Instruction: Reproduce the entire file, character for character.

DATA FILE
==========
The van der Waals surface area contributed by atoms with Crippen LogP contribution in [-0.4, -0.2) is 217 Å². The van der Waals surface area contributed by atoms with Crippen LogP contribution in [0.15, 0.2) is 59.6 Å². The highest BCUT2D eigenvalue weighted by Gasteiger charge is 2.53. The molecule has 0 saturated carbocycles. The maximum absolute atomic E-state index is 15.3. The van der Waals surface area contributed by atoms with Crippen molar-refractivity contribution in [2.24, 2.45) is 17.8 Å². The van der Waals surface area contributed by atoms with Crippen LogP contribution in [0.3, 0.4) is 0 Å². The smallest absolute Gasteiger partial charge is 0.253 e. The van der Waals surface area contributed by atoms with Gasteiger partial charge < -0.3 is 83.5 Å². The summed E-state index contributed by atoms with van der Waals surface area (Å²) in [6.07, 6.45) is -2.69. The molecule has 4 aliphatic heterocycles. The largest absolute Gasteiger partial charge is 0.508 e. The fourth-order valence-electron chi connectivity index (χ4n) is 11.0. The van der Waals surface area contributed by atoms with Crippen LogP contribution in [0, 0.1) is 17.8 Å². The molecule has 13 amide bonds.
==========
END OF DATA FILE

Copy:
The van der Waals surface area contributed by atoms with Crippen LogP contribution in [-0.4, -0.2) is 217 Å². The van der Waals surface area contributed by atoms with Crippen LogP contribution in [0.15, 0.2) is 59.6 Å². The highest BCUT2D eigenvalue weighted by Gasteiger charge is 2.53. The molecule has 0 saturated carbocycles. The maximum absolute atomic E-state index is 15.3. The van der Waals surface area contributed by atoms with Crippen molar-refractivity contribution in [2.24, 2.45) is 17.8 Å². The van der Waals surface area contributed by atoms with Crippen LogP contribution in [0.3, 0.4) is 0 Å². The smallest absolute Gasteiger partial charge is 0.253 e. The van der Waals surface area contributed by atoms with Gasteiger partial charge < -0.3 is 83.5 Å². The summed E-state index contributed by atoms with van der Waals surface area (Å²) in [6.07, 6.45) is -2.69. The molecule has 4 aliphatic heterocycles. The largest absolute Gasteiger partial charge is 0.508 e. The fourth-order valence-electron chi connectivity index (χ4n) is 11.0. The van der Waals surface area contributed by atoms with Crippen LogP contribution in [0, 0.1) is 17.8 Å². The molecule has 13 amide bonds.